Learn How To Sew Festoon Stitch for Decorative Edgings and Borders

Learn How To Sew Festoon Stitch for Decorative Edgings and Borders
Table Of Content

What is Festoon Stitch?

Festoon stitch is a type of decorative stitch used in embroidery, sewing, and needlework projects. It's characterized by its scalloped appearance that resembles a garland swag. The scallops are formed by successive arcs of thread that loop over the fabric at regular intervals.

This ornamental stitch is often used to decorate the edges of household items like tablecloths, napkins, pillowcases, and more. It adds a pretty, lacy touch when used as a border or edging. Festoon stitch is also sometimes called catstitch due to its looping, chain-like structure.

History of Festoon Stitch

The origins of festoon stitch are uncertain, but it appears to date back centuries. Some sources suggest it may have first emerged in ancient Persia, China, or India as a decorative embroidery technique. Others link it to traditional Italian lacework or English needle lace from the 16th-18th centuries.

In early American needlework, festoon stitch was often used to embellish bed hangings, blankets, coverlets, and linen towels. The colonial revival of the early 20th century led to a renewed interest in festoon stitch for embellishing vintage-inspired designs.

Today, festoon stitch remains a mainstay technique for hand embroidery, cross stitch, crochet edging, sewing crafts, and other needle arts. It offers an easy way to add ornate detailing to projects.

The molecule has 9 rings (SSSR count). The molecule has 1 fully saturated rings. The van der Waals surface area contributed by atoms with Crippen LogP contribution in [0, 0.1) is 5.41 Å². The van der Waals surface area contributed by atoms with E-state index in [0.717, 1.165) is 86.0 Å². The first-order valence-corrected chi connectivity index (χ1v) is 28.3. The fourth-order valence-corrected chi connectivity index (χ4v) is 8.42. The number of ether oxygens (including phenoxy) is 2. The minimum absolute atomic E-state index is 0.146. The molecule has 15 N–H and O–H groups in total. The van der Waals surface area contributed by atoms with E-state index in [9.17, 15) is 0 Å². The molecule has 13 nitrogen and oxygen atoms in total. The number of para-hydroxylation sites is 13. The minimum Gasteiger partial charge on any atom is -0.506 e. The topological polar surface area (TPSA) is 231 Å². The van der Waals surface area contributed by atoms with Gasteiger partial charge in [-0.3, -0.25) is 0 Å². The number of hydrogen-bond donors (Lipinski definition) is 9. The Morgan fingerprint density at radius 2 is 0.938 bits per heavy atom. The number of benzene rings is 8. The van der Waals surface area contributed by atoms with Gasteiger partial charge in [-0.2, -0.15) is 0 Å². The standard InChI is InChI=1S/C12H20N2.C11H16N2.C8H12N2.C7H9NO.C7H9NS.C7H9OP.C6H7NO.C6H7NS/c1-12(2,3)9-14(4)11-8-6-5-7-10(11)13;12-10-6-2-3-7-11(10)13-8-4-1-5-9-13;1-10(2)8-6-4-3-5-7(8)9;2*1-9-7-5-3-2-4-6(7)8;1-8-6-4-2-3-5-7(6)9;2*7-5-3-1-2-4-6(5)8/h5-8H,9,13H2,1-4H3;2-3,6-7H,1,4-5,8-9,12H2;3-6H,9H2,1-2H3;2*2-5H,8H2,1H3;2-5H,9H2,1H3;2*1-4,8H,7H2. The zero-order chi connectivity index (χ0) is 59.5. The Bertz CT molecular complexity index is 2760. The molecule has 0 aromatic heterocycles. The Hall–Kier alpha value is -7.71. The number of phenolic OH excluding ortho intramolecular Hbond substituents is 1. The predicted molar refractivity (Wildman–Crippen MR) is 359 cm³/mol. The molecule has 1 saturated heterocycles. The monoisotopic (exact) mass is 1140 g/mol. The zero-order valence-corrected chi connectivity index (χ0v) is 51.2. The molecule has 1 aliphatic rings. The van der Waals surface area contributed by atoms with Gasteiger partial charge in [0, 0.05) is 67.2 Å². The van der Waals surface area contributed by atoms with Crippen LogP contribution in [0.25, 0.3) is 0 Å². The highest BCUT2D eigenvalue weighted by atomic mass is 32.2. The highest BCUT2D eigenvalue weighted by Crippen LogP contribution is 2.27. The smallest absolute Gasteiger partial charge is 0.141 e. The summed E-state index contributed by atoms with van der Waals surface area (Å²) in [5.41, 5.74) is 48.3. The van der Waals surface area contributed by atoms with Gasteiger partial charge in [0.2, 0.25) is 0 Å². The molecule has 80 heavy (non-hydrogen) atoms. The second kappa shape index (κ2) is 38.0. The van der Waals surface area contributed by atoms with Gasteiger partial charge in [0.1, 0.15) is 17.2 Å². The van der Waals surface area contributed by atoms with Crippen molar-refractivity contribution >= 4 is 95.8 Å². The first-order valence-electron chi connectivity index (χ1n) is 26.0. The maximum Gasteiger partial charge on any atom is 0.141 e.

How to Do Festoon Stitch

Festoon stitch is worked by making a series of loops along the fabric edge. Here are the steps:

  1. Begin by bringing the threaded needle out from the back of the fabric to the front, about 1⁄4 inch in from the edge.
  2. Insert the needle back into the fabric about 1⁄4 inch down from the starting point, keeping the tip of the needle facing upwards.
  3. Bring the needle back out to the front a short distance away to form the first loop.
  4. Continue making evenly spaced loops by reinserting the needle slightly farther down and bringing it back up. The loops should just overlap each other.
  5. Work in the same direction all the way across the edge to create the scallops.
  6. When you reach the end, make several small securing stitches on the backside.

The key is keeping the loops uniform in size to maintain the rhythm of the stitching. Take care not to pull too tight or the fabric may pucker.

Tips for Sewing Festoon Stitch

Here are some helpful tips for achieving smooth, even festoon stitching in your sewing projects:

  • Use an embroidery needle or sharp sewing needle like a crewe or milliners needle.
  • Opt for a threaded that has some sheen, like pearl cotton or embroidery floss. The luster helps the stitching stand out.
  • Mark dots along the edge to use as a guide for spacing the loops evenly.